What’s the cremation process in the UK?

It’s natural to wonder how the cremation process works - particularly if you’re attending a cremation funeral, are arranging one for a loved one or are considering having one for your own funeral and are unsure of what to expect.

In this guide we will cover questions you may have about the UK cremation process; from what happens at a cremation funeral service to what happens with the ashes.

We will also answer:

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This payment could be used by loved ones to help cover some of the cost of your cremation. The cost of a basic cremation in the UK is £3,673[1].

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What is cremation?

Cremation is an alternative to a burial and takes place at a crematorium. These are located all over the UK.

Around 57% of funerals are cremation and 18% are direct cremations (a cremation with no funeral service)[1].

The cremation process involves placing the deceased (and the coffin) into an extremely hot cremation chamber for several hours until there’s only bone fragments left behind.

These fragments are cooled and grounded into ashes which are placed into a container and given to the deceased’s loved ones.

Continue reading as we break down the cremation process from start to finish...

1. Funeral service is held in the crematorium chapel

What happens at a cremation service?

A standard cremation service at a crematorium may take place as follows:

  1. The hearse and guests arrive at the crematorium for the service
  2. Guests gather in the waiting room or the chapel entrance
  3. The coffin is brought into the chapel and placed on the catafalque (raised platform)
  4. Close family members, followed by the other guests, will enter and take their seats
  5. The service begins; led by a minister, celebrant or by family members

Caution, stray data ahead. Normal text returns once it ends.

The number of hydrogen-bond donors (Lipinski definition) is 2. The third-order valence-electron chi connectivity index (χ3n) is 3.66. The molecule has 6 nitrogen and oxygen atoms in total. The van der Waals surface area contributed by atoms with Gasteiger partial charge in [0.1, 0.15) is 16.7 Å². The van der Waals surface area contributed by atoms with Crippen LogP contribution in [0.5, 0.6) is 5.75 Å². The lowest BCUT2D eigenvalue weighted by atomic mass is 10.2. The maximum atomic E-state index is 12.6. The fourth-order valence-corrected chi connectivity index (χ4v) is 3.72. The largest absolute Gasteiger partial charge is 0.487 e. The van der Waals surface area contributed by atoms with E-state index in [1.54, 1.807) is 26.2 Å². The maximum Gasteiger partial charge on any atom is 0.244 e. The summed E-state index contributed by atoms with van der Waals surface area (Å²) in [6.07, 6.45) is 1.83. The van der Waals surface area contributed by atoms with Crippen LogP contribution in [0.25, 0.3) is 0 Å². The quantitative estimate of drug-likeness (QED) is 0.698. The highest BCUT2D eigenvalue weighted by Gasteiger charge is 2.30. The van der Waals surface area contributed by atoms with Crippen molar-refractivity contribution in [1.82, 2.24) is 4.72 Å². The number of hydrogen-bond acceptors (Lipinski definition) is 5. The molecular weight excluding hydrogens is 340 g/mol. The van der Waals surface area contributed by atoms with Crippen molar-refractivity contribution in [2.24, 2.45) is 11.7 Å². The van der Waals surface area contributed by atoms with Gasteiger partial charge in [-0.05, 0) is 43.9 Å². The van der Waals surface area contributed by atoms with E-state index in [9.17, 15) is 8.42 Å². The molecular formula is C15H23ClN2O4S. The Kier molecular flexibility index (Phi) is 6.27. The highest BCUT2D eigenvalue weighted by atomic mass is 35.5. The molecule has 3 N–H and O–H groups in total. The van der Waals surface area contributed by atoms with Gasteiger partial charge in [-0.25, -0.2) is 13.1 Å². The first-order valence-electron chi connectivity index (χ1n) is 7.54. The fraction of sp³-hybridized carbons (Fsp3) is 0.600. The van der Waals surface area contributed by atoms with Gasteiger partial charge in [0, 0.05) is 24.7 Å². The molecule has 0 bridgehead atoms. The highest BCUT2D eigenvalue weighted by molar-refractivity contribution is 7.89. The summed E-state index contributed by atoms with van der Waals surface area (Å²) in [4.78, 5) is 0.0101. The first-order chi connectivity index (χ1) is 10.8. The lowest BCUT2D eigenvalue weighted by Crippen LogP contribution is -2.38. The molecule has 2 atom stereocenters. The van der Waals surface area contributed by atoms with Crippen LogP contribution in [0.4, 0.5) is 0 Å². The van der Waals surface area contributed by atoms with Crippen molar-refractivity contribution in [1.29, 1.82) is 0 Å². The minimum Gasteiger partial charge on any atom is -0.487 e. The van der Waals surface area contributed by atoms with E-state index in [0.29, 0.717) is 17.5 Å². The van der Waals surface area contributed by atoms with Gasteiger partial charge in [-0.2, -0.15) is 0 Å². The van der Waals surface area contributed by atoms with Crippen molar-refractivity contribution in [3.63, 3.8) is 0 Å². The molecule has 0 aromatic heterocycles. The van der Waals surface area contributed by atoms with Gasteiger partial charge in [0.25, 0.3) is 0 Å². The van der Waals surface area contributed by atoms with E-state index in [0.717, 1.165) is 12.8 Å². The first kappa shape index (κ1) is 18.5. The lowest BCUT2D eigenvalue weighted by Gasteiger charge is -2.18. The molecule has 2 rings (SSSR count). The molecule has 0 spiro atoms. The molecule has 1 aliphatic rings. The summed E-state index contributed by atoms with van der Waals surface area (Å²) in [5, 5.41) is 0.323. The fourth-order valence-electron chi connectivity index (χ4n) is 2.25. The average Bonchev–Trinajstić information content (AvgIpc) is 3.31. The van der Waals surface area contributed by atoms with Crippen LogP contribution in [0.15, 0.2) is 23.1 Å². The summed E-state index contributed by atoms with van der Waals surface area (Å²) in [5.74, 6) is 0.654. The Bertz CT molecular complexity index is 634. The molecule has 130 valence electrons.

6. There may be readings, music, hymns and/or songs
  7. At the end of the service, the coffin is removed from view using curtains (the committal)
  8. Guests leave the chapel and may be directed to where the floral donations can be viewed

How long does a cremation service last?

A standard cremation service is around 30 - 45 minutes; from when guests enter the chapel until when they leave.

There may be readings, music, hymns and speeches. These may last about 20 minutes of the total time.

Usually, services at a crematorium chapel take place consecutively, so it’s important that each service doesn’t overrun.

A longer service can be pre-arranged with the funeral director if required.

2. The committal (the coffin is removed from view)

Are bodies cremated straight after service?

A body is usually cremated shortly after the committal at the funeral service.

It’s against regulations if the body is kept at the crematorium overnight - unless there’s an issue with the equipment, or it’s been authorised.

Usually, the process is:

  • The coffin is removed from view, either with curtains closing or being lowered from the catafalque into the committal room below
  • Guests then leave the chapel
  • The coffin’s transferred to a trolley and taken into the charge room, which is where the cremators are
  • The nameplate of the coffin is checked by crematorium staff and matched to an identity card which will accompany the coffin, cremated remains, and ashes at each part of the process

18% of cremations in the UK took place without a funeral service in 2022[1]. This is called a direct cremation and costs significantly less than a standard cremation.

Secure over 50s life insurance and you may be able to cover some of these cremation costs for your loved ones when you pass away. Plans start from as little as 20p-a-day.

3. Coffin is placed into the cremator at 800 - 1000 °C

What happens during cremation of a body?

The coffin is placed inside the cremator chamber (this is called charging) and the door is closed. Air is forced into the chamber and the cremation process starts.

The temperature can reach up to 1100°C, depending on the size of the body and other items in the coffin.

The cremator has a secondary chamber that burns off the smoke, gasses and CO2 (which used to go into the atmosphere).

How long does a cremation take?

The cremation process itself takes between 1.5 - 3 hours.